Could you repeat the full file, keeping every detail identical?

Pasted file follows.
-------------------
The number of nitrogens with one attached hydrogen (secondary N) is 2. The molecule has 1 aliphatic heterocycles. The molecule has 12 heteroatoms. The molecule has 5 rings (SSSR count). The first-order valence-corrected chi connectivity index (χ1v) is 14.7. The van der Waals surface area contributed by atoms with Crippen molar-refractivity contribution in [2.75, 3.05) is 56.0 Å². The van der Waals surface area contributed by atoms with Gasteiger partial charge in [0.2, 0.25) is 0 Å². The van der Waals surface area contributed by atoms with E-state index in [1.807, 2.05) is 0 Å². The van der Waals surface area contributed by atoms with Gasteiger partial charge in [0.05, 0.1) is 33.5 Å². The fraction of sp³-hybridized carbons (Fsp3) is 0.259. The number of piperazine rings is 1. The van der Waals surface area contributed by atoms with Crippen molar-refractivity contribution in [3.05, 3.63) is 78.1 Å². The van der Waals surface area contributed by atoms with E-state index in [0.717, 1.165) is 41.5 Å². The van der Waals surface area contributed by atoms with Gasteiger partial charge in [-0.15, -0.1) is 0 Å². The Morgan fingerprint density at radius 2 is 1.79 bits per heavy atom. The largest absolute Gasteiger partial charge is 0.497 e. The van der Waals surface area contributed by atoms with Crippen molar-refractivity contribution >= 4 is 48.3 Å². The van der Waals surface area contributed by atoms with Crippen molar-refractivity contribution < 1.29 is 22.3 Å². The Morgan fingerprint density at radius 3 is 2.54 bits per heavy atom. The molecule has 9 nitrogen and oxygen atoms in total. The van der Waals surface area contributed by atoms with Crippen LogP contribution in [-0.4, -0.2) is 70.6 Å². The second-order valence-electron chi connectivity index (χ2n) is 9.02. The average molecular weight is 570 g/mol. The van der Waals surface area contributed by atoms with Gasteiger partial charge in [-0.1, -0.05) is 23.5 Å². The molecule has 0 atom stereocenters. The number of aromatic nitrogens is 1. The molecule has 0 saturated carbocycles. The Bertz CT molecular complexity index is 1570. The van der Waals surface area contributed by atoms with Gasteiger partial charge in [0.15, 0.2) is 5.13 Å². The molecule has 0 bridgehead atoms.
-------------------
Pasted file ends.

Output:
The number of nitrogens with one attached hydrogen (secondary N) is 2. The molecule has 1 aliphatic heterocycles. The molecule has 12 heteroatoms. The molecule has 5 rings (SSSR count). The first-order valence-corrected chi connectivity index (χ1v) is 14.7. The van der Waals surface area contributed by atoms with Crippen molar-refractivity contribution in [2.75, 3.05) is 56.0 Å². The van der Waals surface area contributed by atoms with Gasteiger partial charge in [0.2, 0.25) is 0 Å². The van der Waals surface area contributed by atoms with E-state index in [1.807, 2.05) is 0 Å². The van der Waals surface area contributed by atoms with Gasteiger partial charge in [0.05, 0.1) is 33.5 Å². The fraction of sp³-hybridized carbons (Fsp3) is 0.259. The number of piperazine rings is 1. The van der Waals surface area contributed by atoms with Crippen molar-refractivity contribution in [3.05, 3.63) is 78.1 Å². The van der Waals surface area contributed by atoms with E-state index in [0.717, 1.165) is 41.5 Å². The van der Waals surface area contributed by atoms with Gasteiger partial charge in [-0.15, -0.1) is 0 Å². The Morgan fingerprint density at radius 2 is 1.79 bits per heavy atom. The largest absolute Gasteiger partial charge is 0.497 e. The van der Waals surface area contributed by atoms with Crippen molar-refractivity contribution >= 4 is 48.3 Å². The van der Waals surface area contributed by atoms with Crippen molar-refractivity contribution < 1.29 is 22.3 Å². The Morgan fingerprint density at radius 3 is 2.54 bits per heavy atom. The molecule has 9 nitrogen and oxygen atoms in total. The van der Waals surface area contributed by atoms with Crippen LogP contribution in [-0.4, -0.2) is 70.6 Å². The second-order valence-electron chi connectivity index (χ2n) is 9.02. The average molecular weight is 570 g/mol. The van der Waals surface area contributed by atoms with Gasteiger partial charge in [-0.1, -0.05) is 23.5 Å². The molecule has 0 atom stereocenters. The number of aromatic nitrogens is 1. The molecule has 0 saturated carbocycles. The Bertz CT molecular complexity index is 1570. The van der Waals surface area contributed by atoms with Gasteiger partial charge in [0.15, 0.2) is 5.13 Å². The molecule has 0 bridgehead atoms.